By: Samar Khan

After years of hype and riding high off the excellent Inglourious Basterds and fairly solid Django Unchained, Quentin Tarantino finally delivered us the highly anticipated 8th installment of the Tarantino-verse. The Hateful Eight (The H8ful Eight as trailers referred to it as) is his attempt to revert to the style of his utterly fantastic Reservoir Dogs, a film that holds a high place on the list of all-time great chamber dramas. Unfortunately for modern audiences, while his attempt to mimic the self-contained singular room style of Reservoir Dogs is fairly well executed, The Hateful Eight harbours numerous flaws that prevent it from reaching the legendary status that the majority of the visionary auteur’s filmography has attained.

In order to keep this review as spoiler-free as possible, I will provide a plot synopsis that explains the foundation of the film for those that have not seen any trailers. There are eight characters, all of whom are locked in a single room for the majority of the film and play some role in either rescuing or freeing a captive bandit leader. Add on Quentin Tarantino’s political ideas and racism issues with a rather diverse cast and top it off with a key Samuel L. Jackson role and that is the essence of what the film is about.

Speaking of Jackson, he headlines a stellar cast that includes the likes of the legendary Kurt Russell rocking the most amazing of moustaches, Jennifer Jason Leigh as the most psychotic bandit leader seen in a Western in some time, Walton Goggins as the hilarious Sheriff Chris Mannix, Bruce Dern as a grumpy war veteran, Michael Madsen as a bandito, and Tim Roth as a mysterious “coroner.” The character interactions and banter amongst the crew as well as the dialogue is the saving grace of the film, with the kinds of humour that one has come to associate with Tarantino’s films. The film explores in depth, via the use of dialogue and storyline, race relations at the time of film (in the aftermath of the US Civil War) and offers a metaphorical commentary on modern day relations as well; while the concept was executed fairly well and got Tarantino’s message across, there were multiple scenes where it felt as if he was just repeatedly hammering home his points and thus caused the tone of the film to deviate from humour to a tone befitting political agendas.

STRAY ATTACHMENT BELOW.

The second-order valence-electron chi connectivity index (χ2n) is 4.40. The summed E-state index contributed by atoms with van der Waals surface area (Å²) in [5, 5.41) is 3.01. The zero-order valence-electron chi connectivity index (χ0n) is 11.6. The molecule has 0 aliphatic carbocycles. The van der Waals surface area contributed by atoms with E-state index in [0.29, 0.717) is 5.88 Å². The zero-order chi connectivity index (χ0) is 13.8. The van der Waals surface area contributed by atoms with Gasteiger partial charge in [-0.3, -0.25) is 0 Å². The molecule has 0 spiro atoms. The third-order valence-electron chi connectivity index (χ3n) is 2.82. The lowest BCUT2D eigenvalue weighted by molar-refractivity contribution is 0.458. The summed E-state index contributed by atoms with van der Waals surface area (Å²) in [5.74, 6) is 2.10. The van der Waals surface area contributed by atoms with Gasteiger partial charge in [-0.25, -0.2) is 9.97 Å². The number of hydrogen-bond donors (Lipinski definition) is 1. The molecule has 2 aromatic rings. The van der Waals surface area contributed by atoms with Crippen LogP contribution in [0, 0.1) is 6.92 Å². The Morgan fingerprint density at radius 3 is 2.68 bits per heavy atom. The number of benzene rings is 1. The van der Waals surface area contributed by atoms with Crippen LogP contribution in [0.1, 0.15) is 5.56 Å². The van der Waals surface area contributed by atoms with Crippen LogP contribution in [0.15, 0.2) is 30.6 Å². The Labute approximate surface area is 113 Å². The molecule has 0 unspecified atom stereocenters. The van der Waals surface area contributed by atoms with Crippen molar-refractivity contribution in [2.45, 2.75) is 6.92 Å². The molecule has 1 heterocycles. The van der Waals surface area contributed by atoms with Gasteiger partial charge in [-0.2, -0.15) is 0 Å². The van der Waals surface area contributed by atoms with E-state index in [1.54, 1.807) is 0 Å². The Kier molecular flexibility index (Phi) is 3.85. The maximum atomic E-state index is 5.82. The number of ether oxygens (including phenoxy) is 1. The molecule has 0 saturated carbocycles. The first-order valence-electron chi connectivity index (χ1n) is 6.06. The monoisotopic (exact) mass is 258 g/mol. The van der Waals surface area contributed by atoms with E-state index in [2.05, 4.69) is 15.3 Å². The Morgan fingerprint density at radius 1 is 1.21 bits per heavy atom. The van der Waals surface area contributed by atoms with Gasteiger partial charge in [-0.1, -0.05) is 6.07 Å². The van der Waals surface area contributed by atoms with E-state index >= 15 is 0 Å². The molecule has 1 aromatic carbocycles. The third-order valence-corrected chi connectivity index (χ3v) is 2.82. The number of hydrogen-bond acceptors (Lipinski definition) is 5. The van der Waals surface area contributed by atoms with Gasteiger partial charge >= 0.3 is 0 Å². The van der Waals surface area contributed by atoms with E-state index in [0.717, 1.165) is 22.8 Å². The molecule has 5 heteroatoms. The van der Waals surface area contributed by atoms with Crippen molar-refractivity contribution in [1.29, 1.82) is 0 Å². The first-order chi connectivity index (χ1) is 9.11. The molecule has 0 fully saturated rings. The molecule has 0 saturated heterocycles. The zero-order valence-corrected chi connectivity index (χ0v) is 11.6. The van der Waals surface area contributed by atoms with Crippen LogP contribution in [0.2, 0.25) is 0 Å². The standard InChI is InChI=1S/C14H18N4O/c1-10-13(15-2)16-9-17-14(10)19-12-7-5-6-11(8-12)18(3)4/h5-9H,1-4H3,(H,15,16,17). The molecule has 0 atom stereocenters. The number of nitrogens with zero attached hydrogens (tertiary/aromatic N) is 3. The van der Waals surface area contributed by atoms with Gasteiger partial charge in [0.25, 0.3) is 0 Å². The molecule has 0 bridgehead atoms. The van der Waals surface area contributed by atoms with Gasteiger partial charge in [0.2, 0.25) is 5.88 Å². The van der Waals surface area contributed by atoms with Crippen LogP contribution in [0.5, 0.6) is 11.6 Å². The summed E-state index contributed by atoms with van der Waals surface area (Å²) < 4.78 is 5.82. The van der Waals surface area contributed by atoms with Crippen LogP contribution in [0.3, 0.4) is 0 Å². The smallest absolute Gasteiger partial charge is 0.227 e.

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Kurt Russell as John Ruth and Samuel L. Jackson as Major Marquis Warren in The Hateful Eight.

 

It wasn’t all bad, however, regarding the characters as they were all expertly played. Jackson was a delight as is the norm when he is cast in a Tarantino film (which is essentially all of his films, isn’t it?), with one particular monologue late in the film delivered to Bruce Dern’s racist war veteran serving as the highlight of the film for both its hilarity and visual depiction. Walton Goggins steals the show as he has a tendency to do (just ask fans of TV’s Justified how stellar he can be), with his Sheriff routinely drawing the biggest laughs from the audience and providing the majority of the moments of relief that punctuated Tarantino’s rambling on racial politics. Kurt Russell, the star of almost every awesome action film not named Stallone or Schwarzenegger, is sublime as bounty hunter John Ruth yet also arguably underutilized; being cast as a character with a profession as action-oriented as a bounty hunter in a Tarantino film raises expectations of epic action scenes but they never come to materialize as Tarantino shifts the focus elsewhere.